“Education, too?”: tips for investigating sexual allegations in schools and higher education settings
We previously wrote on the decision in Haris, in which the High Court considered and gave clarity on how professional regulators should consider wording allegations of a sexual nature.
In upholding the substantive decision of the High Court, the Court of Appeal (the Court) judgment in Haris v General Medical Council  EWCA Civ 763 delivered this month (May 2021), adds further commentary on the wording of such allegations in disciplinary proceedings.
R (on the application of Young) v General Medical Council  EWHC 534 (Admin).
The material issue in this case was whether a second assistant registrar of the GMC (“AR2”) was right to decide that allegations should proceed, despite a decision previously made by an assistant registrar (“AR1”) that allegations should not proceed.
On 19 November 2020, the High Court handed down judgment in the Professional Standards Authority for Health and Social Care’s (“PSA”) challenge to a decision of the Medical Practitioners Tribunal (“MPT”) to suspend a doctor from practice. In her judgment, Mrs Justice Farbey emphasises the significance of lack of insight to the question of sanction.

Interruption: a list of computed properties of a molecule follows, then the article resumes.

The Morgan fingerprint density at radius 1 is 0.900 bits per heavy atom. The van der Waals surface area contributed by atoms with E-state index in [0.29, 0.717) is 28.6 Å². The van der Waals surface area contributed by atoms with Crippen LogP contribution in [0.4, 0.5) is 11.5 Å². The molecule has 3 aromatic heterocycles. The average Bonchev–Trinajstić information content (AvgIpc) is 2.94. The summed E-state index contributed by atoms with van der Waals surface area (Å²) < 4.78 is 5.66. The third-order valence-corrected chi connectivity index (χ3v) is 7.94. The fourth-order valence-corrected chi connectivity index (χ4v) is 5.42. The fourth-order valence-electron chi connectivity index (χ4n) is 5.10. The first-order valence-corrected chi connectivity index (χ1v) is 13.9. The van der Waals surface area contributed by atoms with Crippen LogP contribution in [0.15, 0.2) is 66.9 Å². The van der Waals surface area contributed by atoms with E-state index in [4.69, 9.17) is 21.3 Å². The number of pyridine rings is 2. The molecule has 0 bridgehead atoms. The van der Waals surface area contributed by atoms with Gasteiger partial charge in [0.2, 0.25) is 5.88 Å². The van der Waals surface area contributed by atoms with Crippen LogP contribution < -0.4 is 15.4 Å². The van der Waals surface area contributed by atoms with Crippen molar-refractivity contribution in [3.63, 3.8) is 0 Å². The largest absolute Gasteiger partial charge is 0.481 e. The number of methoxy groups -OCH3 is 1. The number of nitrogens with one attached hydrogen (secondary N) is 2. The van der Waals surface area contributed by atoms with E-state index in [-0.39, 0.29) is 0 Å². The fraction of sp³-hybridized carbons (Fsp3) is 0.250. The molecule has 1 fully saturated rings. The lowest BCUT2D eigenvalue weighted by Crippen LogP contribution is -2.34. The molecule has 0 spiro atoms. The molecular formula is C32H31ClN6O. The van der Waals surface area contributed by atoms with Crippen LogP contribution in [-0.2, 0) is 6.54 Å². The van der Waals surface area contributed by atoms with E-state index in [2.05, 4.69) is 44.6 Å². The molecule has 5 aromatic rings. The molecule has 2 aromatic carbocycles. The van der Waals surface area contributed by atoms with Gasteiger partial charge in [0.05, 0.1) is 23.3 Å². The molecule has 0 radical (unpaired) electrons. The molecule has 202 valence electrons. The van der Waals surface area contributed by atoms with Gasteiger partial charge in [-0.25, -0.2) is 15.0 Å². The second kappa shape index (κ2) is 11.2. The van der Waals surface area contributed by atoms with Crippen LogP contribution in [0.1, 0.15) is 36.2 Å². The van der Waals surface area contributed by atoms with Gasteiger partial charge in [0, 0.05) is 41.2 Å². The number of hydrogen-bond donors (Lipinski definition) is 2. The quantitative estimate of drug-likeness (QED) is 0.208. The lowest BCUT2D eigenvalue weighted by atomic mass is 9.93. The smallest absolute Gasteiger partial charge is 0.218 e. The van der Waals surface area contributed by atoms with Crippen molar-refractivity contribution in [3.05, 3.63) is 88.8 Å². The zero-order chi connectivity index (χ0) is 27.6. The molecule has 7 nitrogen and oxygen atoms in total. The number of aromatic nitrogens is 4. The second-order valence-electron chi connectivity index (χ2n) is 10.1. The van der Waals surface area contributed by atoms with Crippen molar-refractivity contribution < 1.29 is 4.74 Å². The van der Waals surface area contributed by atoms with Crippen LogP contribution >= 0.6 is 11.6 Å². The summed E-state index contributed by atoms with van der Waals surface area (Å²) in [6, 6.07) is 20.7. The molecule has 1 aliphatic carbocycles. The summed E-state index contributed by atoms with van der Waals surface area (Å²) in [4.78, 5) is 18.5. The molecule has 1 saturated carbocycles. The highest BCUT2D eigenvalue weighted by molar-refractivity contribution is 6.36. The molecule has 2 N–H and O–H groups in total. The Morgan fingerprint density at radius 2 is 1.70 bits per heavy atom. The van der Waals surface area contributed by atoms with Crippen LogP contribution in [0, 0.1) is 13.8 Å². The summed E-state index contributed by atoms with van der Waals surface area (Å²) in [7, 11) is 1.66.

As the number of confirmed coronavirus cases surged in the UK this week, the government rushed emergency legislation through both Houses, and the Coronavirus Act 2020 (‘the Act’) subsequently received Royal Assent on 25 March 2020.
Coronation Street character Dr Ali Neeson recently found himself facing a clinical negligence claim following his failure to diagnose appendicitis.
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